Propagate by fresh seed sown in late summer - autumn (Feb-May). The fruits can be sown as is, i.e. no extraction of the seed is required, and they should germinate immediately when they find themselves on a piece of firm, damp soil. There is no need to bury them too deep, they can be placed flat on the surface, or pressed in halfway or until they are just covered. The radicle and shoot will emerge from the pointed end of the fruit. An efficient way is to place 2 or 3 fruits in a 4 kg bag and at least one should germinate. They can also be germinated between two layers of wet hessian (sacking) and then transferred to a bag or pot. Use a light, compost-enriched soil. They are recalcitrant, i.e. they are short lived and will die relatively soon after being stored, even if kept in the fridge. Dried out fruits will not germinate. Seedlings can be potted up into larger bags or planted out when they are about 10 cm tall. Either plant them into an area that is permanently damp, like a stream bank, or make sure that they are well watered particularly during their first 2 years.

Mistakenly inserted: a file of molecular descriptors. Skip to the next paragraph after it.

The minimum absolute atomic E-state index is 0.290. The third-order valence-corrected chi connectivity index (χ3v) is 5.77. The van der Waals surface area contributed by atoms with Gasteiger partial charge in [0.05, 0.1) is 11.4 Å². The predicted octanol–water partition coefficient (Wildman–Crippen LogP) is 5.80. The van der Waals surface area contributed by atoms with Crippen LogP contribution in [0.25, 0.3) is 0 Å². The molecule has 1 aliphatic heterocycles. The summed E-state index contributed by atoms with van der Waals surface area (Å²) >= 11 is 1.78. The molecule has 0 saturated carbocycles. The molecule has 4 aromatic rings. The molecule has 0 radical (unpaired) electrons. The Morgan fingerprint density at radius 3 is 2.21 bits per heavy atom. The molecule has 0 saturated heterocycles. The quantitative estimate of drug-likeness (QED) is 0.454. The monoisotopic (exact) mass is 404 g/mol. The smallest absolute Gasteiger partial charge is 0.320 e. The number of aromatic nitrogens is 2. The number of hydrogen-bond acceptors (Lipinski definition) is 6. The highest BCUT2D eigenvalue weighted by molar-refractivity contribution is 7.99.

Wild almond trees can be budded onto macadamia trees and vice versa.
- Smith, C.A. 1966. Common Names of South African Plants. Dept. of Agricultural Technical Services, Botanical Survey Memoir No 35, Government Printer.
- Rourke, Dr. J.P. 1971.Van Riebeeck's Wild Almond - Odd Man Out of the South African Proteaceae. Veld & Flora.1:53-55.
- Jackson, W.P.U. 1990. Origins and Meanings of Names of South African Plant Genera. U.C.T. Printing Dept., Cape Town.
- Coates Palgrave, M. 2002. Trees of Southern Africa, Third edition. Struik Publishers, Cape Town.
- Palmer, E. and Pitman, N. 1972. Trees of Southern Africa. A.A. Balkema, Cape Town.
- Protea Atlas Project. http://protea.worldonline.co.za
- Oberholster, J J. 1972. Historiese Monumente van Suid Afrika. Rembrandt van Rijn Foundation. Cape Town.
Alice Notten & Christien Malan
Kirstenbosch National Botanical Garden
Plant Type: Tree
SA Distribution: Western Cape
Soil type: Sandy
Flowering season: Early Summer
Flower colour: White, Cream
Aspect: Full Sun
Gardening skill: Average